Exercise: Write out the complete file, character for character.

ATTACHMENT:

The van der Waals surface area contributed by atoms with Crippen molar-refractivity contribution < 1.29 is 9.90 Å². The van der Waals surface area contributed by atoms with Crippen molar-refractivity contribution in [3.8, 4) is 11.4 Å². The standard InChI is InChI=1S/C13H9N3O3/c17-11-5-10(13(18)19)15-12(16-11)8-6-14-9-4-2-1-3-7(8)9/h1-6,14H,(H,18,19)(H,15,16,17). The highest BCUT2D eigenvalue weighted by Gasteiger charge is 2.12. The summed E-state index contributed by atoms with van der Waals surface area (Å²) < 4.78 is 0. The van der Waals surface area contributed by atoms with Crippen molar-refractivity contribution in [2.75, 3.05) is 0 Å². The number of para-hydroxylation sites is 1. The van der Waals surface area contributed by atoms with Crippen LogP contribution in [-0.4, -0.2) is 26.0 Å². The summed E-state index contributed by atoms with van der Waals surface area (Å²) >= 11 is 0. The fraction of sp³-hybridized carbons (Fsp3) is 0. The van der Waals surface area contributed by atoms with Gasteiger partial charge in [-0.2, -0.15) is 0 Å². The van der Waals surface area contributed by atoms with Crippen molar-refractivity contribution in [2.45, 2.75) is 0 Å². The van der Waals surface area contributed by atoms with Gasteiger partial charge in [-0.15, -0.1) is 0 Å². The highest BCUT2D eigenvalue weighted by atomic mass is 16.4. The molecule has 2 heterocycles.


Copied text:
The van der Waals surface area contributed by atoms with Crippen molar-refractivity contribution < 1.29 is 9.90 Å². The van der Waals surface area contributed by atoms with Crippen molar-refractivity contribution in [3.8, 4) is 11.4 Å². The standard InChI is InChI=1S/C13H9N3O3/c17-11-5-10(13(18)19)15-12(16-11)8-6-14-9-4-2-1-3-7(8)9/h1-6,14H,(H,18,19)(H,15,16,17). The highest BCUT2D eigenvalue weighted by Gasteiger charge is 2.12. The summed E-state index contributed by atoms with van der Waals surface area (Å²) < 4.78 is 0. The van der Waals surface area contributed by atoms with Crippen molar-refractivity contribution in [2.75, 3.05) is 0 Å². The number of para-hydroxylation sites is 1. The van der Waals surface area contributed by atoms with Crippen LogP contribution in [-0.4, -0.2) is 26.0 Å². The summed E-state index contributed by atoms with van der Waals surface area (Å²) >= 11 is 0. The fraction of sp³-hybridized carbons (Fsp3) is 0. The van der Waals surface area contributed by atoms with Gasteiger partial charge in [-0.2, -0.15) is 0 Å². The van der Waals surface area contributed by atoms with Crippen molar-refractivity contribution in [2.45, 2.75) is 0 Å². The van der Waals surface area contributed by atoms with Gasteiger partial charge in [-0.15, -0.1) is 0 Å². The highest BCUT2D eigenvalue weighted by atomic mass is 16.4. The molecule has 2 heterocycles.